Friday, September 03, 2010

Will You Marry Me?

In case you haven't noticed, I've recently sorted out the old stories in my blog according to genres. Loads of gems included, even those old 'So You Think You Know' series and Cendol Stories. Quite amusing to see how I used to preface every non-long story posting with 'Writer's Block', and the dreadful lack of paragraphing. Having said all that though, my sheer volume of genius still amazes me.

Which brings us to today's story. I noticed that I have a surprisingly low amount of stories under the 'Romance' category - extremely unbecoming for a sentimental sop such as myself. This is my desperate attempt at increasing my Romance numbers, complete with sweet-as-candy chic lit-style cover. Prepare to be swept away.

"Will you marry me?"

She felt her cheeks flush red.

There he knelt in all earnestness, diamond ring in one hand and bouquet of red roses in another. How very old-fashioned. And sweet.

It was pretty much how she had always imagined it to be. Just more... for lack of a better word, embarrassing. Out of the corner of her eyes she could sense people looking and gushing. One side of her wanted to slowly savour the moment. Another wished to just quickly get it over and done with.



In no time they were walking down the aisle, reciting their vows in church. He lifted her veil and kissed her, and all their friends and family clapped.

Gosh, I can't believe it's been so fast. We're actually married.

Married life brought with it all the bliss and aches of living together. Sometimes they yelled at each other, but every time they kissed and made up. She was a carefree and whimsical soul; his was a meticulous mind. It seemed a recipe for disaster, but they always found common ground to share a part of each others' lives. She loved cheering him up with little thoughtful surprises, while he always made her feel really special on those big days.

Then came their first child.

How quickly their lives turned! Now the attention was no longer on caring for each other - everything went to the child. Over time problems started to surface. She complained that he was never there for their child. He was annoyed at her seeming obsession over the child.

"We never spend time together any more." he grumbled. "Like we once did."

"You're blaming me!" she retorted indignantly. "When was the last time you changed his diaper?"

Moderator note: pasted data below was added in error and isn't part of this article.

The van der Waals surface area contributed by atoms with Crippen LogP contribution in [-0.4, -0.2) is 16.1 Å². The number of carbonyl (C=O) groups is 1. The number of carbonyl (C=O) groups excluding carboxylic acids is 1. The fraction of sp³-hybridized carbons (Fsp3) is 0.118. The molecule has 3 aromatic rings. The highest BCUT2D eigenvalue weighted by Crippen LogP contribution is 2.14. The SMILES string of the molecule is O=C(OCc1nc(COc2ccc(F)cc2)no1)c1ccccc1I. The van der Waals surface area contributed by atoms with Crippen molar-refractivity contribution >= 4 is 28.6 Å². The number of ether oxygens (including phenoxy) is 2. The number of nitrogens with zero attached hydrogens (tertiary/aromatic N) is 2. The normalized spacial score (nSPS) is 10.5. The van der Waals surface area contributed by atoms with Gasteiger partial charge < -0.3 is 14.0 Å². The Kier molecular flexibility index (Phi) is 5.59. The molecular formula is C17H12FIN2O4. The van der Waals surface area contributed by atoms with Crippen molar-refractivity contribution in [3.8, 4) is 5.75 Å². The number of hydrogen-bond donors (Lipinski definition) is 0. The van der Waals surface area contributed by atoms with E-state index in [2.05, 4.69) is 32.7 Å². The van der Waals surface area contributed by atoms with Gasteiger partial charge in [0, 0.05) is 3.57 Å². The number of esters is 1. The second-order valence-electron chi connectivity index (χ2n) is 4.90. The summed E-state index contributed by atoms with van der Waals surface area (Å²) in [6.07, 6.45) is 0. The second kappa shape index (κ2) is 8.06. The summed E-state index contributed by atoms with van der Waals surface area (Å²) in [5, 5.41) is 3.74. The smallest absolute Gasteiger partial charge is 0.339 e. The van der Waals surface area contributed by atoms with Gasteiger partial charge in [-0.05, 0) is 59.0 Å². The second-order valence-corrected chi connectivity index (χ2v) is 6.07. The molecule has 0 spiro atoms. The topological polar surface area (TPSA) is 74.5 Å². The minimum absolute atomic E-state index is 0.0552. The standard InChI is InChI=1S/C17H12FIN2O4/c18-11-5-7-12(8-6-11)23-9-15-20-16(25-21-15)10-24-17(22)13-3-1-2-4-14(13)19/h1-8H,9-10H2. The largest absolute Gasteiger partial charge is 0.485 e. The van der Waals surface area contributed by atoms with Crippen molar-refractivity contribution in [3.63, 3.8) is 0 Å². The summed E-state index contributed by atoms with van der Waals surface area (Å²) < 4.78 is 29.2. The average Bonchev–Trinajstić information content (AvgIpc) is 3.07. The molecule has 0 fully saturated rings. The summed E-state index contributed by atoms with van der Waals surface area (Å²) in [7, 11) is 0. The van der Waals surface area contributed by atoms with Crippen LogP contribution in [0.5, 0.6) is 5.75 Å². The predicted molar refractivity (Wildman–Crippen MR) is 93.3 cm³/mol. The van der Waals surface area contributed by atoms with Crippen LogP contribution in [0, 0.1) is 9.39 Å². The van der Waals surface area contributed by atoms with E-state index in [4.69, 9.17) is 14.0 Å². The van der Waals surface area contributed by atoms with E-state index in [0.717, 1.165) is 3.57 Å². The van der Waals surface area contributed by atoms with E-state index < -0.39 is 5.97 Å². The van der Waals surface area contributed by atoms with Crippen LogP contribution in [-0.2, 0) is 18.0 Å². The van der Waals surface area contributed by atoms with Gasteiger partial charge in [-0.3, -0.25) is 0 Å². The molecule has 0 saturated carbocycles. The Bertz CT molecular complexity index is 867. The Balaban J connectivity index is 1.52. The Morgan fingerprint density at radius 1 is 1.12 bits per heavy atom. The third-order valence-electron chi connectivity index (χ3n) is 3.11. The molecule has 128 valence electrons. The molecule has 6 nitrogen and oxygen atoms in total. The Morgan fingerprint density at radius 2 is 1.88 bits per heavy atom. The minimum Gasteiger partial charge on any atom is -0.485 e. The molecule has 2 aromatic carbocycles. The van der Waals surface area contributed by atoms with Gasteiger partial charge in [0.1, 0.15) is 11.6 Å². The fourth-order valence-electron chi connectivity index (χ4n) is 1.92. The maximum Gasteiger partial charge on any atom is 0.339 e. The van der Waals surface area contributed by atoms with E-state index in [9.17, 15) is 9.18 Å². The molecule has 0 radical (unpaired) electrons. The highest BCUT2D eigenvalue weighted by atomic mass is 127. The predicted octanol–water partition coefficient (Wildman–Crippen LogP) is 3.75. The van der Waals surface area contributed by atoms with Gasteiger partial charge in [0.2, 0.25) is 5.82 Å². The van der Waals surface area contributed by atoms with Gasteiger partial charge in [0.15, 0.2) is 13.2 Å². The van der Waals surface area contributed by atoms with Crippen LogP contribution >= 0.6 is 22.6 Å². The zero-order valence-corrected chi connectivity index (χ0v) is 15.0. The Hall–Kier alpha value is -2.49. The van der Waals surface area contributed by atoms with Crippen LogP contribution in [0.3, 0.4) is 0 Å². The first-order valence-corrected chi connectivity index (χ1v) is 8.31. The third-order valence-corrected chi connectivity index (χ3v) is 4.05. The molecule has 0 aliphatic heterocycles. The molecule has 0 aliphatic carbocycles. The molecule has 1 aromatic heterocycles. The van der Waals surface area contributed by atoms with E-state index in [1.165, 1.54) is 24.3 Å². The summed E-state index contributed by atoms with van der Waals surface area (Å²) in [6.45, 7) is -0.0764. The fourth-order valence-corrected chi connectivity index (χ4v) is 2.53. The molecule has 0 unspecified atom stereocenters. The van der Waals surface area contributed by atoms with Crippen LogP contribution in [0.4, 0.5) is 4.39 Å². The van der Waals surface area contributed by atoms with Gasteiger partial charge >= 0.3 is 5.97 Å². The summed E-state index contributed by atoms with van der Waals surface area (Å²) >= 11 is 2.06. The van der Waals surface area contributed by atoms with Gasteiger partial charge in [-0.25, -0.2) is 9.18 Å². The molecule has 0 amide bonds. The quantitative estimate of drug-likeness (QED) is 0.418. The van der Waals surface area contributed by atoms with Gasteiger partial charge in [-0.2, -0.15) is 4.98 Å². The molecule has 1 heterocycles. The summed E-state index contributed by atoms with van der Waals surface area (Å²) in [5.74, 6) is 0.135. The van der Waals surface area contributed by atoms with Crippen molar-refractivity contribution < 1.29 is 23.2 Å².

Things became worse as his business suffered. As much as they both hated it, they found themselves constantly bickering over bills and spending habits. She found herself making one too many compromises, each layering her heart with more bitterness. Many a night she slept in silent tears, torn between the duties of a supportive wife and doting mother.

It frustrated him even more to see her like this. He felt angry at her for not trusting him enough to share her feelings, and angry at himself for being unable to make her happy. The more they tried to talk things through, the thicker the walls between them grew. Eventually they learned not to talk about it, preferring to revolve their conversations around the child.

Without warning, the years crept by and the child was moving out to college. They bade him goodbye without a single tear, though their hearts silently sank. He had been very much the centre of everything for almost two decades. It hurt deeply watching the meaning of their lives slip away.

It was strange speaking to each other again without the child. For the first time in years, they were forced to look into each others' eyes and talk about themselves.

It wasn't easy to reopen old wounds. And it wasn't necessary, they decided. Holding hands, they took a stroll down the beach where they first met and sat dreamily before a glorious sunset.

He held her chin up and smiled. "We've known each other for 26 years."

She rested on his shoulder. "Yeah."

"Remember when I proposed to you at the chalet grill? I wonder if that place is still around."

"Mm hmm."

"You were blushing!"

"Of course I was, silly," she giggled. "Everyone was looking at us."

"Did you...expect it then?"

She paused, unsure. "Actually...I kind of guessed."

"I knew it!" he laughed. "But come to think of it, it's better you guessed. Otherwise you might've given the wrong answer."

She stroked a loose hair on his forehead and smiled. "I would never."

He returned her smile. "You'll always be that same silly girl I knelt before that day."


"Will you marry me?"

She jolted back to reality. He was still on his knees waiting for her answer.


The other diners clapped and cheered wildly.

It was the beginning of a beautiful love story.

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